The way that Twitter works makes it quite easy to follow people once you have found them. The short bursts of updates give us a glimpse into the world of others without having to spend hours reading through blog posts and updates. However, where Twitter is so great, it also falls short, and the annoyance of trying to find people with the same interests is more than a hassle. Usually we have to get referred to a new person to follow, or find them through some other source which is off Twitter’s service.
There are also the third party online services that are using the Twitter API to scan and parse for the keywords and topics that you find most appealing. But again, finding the right people to follow will be increasingly harder since Twitter is trying to keep more and more things in-house, and as a result, shutting out certain developing projects by limiting he kind of information Twitter allows in the API, and how it is used.
However, there are still a few new services out there that are really changing up the game quite a bit. The Tweet Topic Explorer by Jeff Clark at Neoformix is one of those services that really caught my attention not too long ago. It’s a simple solution to a very large problem. It analyzes and picks your follows based on the actual content someone is tweeting, and not based on what they write in their bio like so many other services do.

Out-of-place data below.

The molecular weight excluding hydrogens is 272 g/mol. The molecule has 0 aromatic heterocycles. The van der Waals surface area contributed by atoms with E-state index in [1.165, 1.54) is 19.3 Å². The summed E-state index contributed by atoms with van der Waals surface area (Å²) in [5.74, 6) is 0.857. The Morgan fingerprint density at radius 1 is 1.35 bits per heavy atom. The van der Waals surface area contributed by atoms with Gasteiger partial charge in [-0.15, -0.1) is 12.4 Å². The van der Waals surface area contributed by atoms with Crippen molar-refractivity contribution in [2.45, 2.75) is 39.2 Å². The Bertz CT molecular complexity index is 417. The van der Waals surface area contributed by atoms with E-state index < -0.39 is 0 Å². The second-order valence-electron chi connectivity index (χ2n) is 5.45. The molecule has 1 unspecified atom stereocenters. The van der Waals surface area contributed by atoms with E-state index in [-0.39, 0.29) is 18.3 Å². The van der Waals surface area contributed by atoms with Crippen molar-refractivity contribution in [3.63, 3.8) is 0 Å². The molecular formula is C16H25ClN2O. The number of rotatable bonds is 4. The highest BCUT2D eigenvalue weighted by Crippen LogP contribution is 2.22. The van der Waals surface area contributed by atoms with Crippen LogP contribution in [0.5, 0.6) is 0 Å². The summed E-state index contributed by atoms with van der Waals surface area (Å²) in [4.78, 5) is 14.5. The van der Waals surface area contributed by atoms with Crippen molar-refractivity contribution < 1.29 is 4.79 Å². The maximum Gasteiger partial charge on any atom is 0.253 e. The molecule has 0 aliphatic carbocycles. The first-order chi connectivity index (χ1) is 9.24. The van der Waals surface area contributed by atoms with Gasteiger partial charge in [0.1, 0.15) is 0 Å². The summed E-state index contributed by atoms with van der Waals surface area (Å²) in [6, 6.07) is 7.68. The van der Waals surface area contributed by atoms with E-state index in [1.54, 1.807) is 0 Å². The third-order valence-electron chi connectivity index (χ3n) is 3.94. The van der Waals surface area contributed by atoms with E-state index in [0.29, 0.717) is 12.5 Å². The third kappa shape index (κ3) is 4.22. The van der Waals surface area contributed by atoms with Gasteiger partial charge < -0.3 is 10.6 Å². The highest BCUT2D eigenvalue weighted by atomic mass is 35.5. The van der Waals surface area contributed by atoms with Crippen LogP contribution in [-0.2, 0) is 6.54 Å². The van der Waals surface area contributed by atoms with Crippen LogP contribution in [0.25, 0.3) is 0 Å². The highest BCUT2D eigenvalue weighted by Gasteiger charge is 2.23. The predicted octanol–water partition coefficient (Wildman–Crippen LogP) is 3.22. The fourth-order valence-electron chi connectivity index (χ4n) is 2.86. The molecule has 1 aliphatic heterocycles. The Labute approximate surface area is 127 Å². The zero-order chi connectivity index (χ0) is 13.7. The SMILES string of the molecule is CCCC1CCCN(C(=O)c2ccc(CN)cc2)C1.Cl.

The simple and straight forward way of using this service makes the process a highly appealing way to find new people to follow. I took the liberty to try it out by analyzing my own (@minervity) Twitter stream. It pretty much pinpointed exactly what my account (and what I stand for myself) tweets about, and the scale of each topic. The size of the area the circles represent indicate to what extent I am tweeting about those specific topics. The larger the circle, the more I tweet about it. So as you might understand, the process of finding new people to follow has suddenly become a heck of a lot easier. The information you can expect from these new follows are more than accurately presented.
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